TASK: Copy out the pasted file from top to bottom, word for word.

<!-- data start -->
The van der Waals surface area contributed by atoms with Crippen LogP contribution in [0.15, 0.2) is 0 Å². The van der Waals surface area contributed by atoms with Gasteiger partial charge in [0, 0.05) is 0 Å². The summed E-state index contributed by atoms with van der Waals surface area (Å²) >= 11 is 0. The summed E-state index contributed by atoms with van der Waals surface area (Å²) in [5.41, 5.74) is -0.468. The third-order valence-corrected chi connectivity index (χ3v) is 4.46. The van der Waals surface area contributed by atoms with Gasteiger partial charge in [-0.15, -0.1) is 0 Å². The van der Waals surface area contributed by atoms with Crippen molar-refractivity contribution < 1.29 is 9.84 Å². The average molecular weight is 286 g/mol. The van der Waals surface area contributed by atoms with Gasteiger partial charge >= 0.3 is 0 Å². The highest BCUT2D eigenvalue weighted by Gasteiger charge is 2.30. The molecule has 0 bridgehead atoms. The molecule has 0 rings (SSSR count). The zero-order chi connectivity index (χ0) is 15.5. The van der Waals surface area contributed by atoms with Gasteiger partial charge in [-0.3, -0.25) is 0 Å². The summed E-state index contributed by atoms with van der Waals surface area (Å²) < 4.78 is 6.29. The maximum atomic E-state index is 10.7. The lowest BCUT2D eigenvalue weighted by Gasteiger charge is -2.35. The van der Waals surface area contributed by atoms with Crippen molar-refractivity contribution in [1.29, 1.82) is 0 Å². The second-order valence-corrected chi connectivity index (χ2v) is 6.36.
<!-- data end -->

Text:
The van der Waals surface area contributed by atoms with Crippen LogP contribution in [0.15, 0.2) is 0 Å². The van der Waals surface area contributed by atoms with Gasteiger partial charge in [0, 0.05) is 0 Å². The summed E-state index contributed by atoms with van der Waals surface area (Å²) >= 11 is 0. The summed E-state index contributed by atoms with van der Waals surface area (Å²) in [5.41, 5.74) is -0.468. The third-order valence-corrected chi connectivity index (χ3v) is 4.46. The van der Waals surface area contributed by atoms with Gasteiger partial charge in [-0.15, -0.1) is 0 Å². The van der Waals surface area contributed by atoms with Crippen molar-refractivity contribution < 1.29 is 9.84 Å². The average molecular weight is 286 g/mol. The van der Waals surface area contributed by atoms with Gasteiger partial charge >= 0.3 is 0 Å². The highest BCUT2D eigenvalue weighted by Gasteiger charge is 2.30. The molecule has 0 bridgehead atoms. The molecule has 0 rings (SSSR count). The zero-order chi connectivity index (χ0) is 15.5. The van der Waals surface area contributed by atoms with Gasteiger partial charge in [-0.3, -0.25) is 0 Å². The summed E-state index contributed by atoms with van der Waals surface area (Å²) < 4.78 is 6.29. The maximum atomic E-state index is 10.7. The lowest BCUT2D eigenvalue weighted by Gasteiger charge is -2.35. The van der Waals surface area contributed by atoms with Crippen molar-refractivity contribution in [1.29, 1.82) is 0 Å². The second-order valence-corrected chi connectivity index (χ2v) is 6.36.